A team researching male pattern baldness has unveiled critical information about hair growth that could provide the foundation for revolutionary hair loss treatments.
Previous studies suggest that much of the body’s hair growth cycle is controlled by two proteins: Wnt proteins and bone morphogenetic proteins (BMPs). The former regulates cell proliferation during the development of embryos and other tissue while the latter drives development within the embryo and helps cells function properly.
In regards to hair growth, the two proteins are involved in what are known as “signaling pathways.” They pass signals into hair cells, causing the cellular function of hair growth to begin. When either pathway becomes defective, hair growth patterns across the body are said to be disrupted.
The University of California at Irvine (UCI) team designed their study to learn more about hair growth patterns across the entire body. They began by utilizing biological data and a mathematical model to create a map of these patterns. The model was engineered from a mouse to represent baldness, or simply poor hair growth within human skin. Study co-leader and professor of mathematics Qing Nie described the value of this tool:
"Our new mathematical model predicted details of signaling communications between hairs, otherwise difficult to reveal with standard biological experiments alone.”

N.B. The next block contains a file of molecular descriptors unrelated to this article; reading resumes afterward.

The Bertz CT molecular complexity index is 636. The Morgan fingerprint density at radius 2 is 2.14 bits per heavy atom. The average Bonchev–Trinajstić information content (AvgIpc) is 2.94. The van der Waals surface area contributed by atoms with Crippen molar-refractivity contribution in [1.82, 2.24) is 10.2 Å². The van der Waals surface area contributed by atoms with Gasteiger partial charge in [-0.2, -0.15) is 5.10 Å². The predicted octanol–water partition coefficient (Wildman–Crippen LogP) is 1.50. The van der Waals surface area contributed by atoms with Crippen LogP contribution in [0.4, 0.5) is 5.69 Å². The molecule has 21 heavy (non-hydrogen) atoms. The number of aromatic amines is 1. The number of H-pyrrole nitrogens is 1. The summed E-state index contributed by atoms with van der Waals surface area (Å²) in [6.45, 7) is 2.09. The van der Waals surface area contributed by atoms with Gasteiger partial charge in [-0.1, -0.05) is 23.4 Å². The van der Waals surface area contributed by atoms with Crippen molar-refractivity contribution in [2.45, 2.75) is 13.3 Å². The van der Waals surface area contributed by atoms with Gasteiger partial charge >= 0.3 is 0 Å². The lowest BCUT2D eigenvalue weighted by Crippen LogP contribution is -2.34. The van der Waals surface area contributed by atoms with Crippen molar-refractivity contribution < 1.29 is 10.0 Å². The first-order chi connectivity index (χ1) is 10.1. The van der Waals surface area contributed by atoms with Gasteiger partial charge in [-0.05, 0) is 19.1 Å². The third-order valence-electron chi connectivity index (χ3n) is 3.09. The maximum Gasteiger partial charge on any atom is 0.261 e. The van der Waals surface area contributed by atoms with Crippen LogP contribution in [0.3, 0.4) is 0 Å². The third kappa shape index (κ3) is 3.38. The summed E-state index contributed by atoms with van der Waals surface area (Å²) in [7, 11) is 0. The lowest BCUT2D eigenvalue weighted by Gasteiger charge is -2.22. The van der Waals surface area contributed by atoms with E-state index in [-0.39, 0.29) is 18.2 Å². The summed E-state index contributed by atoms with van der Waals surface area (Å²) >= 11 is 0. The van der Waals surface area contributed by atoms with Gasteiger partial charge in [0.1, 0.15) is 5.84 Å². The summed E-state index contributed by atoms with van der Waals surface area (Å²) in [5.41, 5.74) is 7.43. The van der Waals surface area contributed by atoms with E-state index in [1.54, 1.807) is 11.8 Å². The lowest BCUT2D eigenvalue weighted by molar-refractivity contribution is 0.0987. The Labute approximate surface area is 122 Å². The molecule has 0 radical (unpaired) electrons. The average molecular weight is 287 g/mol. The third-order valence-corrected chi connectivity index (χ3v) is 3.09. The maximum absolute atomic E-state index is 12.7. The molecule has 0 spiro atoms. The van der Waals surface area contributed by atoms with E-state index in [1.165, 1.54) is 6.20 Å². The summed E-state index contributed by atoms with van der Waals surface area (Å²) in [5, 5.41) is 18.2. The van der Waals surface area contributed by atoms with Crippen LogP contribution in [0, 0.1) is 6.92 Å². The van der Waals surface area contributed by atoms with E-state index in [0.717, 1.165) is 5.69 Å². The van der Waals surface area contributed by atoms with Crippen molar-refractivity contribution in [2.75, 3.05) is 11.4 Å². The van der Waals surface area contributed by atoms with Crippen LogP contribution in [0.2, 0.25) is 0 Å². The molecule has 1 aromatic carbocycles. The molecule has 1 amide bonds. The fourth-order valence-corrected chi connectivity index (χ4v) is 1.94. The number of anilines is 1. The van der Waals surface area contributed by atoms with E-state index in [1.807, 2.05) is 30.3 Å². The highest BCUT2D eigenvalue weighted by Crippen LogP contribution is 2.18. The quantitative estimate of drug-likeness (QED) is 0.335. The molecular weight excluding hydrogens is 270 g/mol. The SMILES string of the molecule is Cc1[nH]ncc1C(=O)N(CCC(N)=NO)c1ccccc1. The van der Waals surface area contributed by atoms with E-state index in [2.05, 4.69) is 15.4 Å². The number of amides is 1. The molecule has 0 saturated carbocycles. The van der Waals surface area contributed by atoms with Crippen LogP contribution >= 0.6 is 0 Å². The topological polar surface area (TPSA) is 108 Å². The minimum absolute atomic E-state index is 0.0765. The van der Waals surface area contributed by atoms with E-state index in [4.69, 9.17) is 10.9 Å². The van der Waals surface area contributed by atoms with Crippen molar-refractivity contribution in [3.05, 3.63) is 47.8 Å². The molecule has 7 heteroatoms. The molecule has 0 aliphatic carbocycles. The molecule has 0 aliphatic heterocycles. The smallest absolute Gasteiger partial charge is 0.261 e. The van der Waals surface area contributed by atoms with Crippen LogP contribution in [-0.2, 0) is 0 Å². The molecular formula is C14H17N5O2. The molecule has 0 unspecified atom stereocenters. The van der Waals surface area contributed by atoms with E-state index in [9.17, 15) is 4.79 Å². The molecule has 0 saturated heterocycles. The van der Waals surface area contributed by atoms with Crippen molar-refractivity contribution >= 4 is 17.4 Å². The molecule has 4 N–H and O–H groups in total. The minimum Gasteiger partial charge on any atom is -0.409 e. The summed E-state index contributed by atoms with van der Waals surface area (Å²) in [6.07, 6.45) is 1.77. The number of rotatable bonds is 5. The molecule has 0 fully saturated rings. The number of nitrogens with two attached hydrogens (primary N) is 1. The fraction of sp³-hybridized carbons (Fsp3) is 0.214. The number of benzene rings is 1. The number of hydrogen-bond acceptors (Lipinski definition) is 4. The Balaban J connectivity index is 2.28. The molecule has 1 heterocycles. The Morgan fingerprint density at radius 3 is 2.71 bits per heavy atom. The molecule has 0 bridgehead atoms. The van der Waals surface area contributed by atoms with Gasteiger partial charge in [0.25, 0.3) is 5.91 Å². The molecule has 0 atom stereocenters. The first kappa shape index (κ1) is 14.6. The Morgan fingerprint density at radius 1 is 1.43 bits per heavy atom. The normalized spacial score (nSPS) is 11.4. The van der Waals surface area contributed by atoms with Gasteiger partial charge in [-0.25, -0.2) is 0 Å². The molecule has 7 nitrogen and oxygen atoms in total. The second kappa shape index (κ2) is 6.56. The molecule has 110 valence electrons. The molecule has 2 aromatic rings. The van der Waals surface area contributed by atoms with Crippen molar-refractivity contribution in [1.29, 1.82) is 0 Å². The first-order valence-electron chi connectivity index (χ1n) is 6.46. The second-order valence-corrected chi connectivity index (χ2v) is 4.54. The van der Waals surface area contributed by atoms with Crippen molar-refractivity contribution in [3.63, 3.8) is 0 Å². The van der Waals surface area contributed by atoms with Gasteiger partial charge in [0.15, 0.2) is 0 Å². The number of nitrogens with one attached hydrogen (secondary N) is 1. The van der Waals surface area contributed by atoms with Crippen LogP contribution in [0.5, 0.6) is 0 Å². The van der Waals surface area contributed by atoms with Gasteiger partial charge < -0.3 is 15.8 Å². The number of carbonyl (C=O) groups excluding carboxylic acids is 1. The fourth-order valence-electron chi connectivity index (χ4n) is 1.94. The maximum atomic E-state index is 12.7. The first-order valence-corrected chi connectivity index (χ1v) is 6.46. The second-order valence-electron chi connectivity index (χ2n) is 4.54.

Prior to the study, hair growth scientists were under the impression that Wnt proteins and BMPs signaling pathways are largely responsible for all hair growth. The team, however, found that different areas of the skin must “communicate” with each other to coordinate the growth of each area’s hair follicles.
This might explain why male pattern baldness only affects the front and top of the head and excludes the lower back of the head. It seems the hair follicles in this area did not receive the same signals as the other areas, allowing these follicles to grow without disruption.
The team also found that the regulation of Wnt and BMP signaling pathways facilitates the communication between the different areas of the skin.
"If communication between nonbalding and balding regions can be reactivated, hair growth signals can then start spreading across the entire head skin, preventing regional baldness," says Professor Plikus.
In other words, drug makers might be able to develop treatments that inhibit or activate Wnt and BMP signaling pathways, causing hair to start or stop growing.
The researchers were even able identify the levels of Wnt and BMP signaling that are “very favorable” for hair growth, and optimizing these levels even further could theoretically “achieve enhanced hair growth.”
"Just like scalp skin can show hair growth deficiency, skin in other body sites - such as the face, arms, and legs - can often show excessive hair growth that can be cosmetically undesirable. Our findings suggest that increased signaling crosstalk among hair follicles could be one major reason for this." added Professor Plikus.
Future studies will gauge the results of manipulating different factors that affect the two signaling pathways, which could stimulate hair growth and even prevent hair from growing in undesirable parts of the body.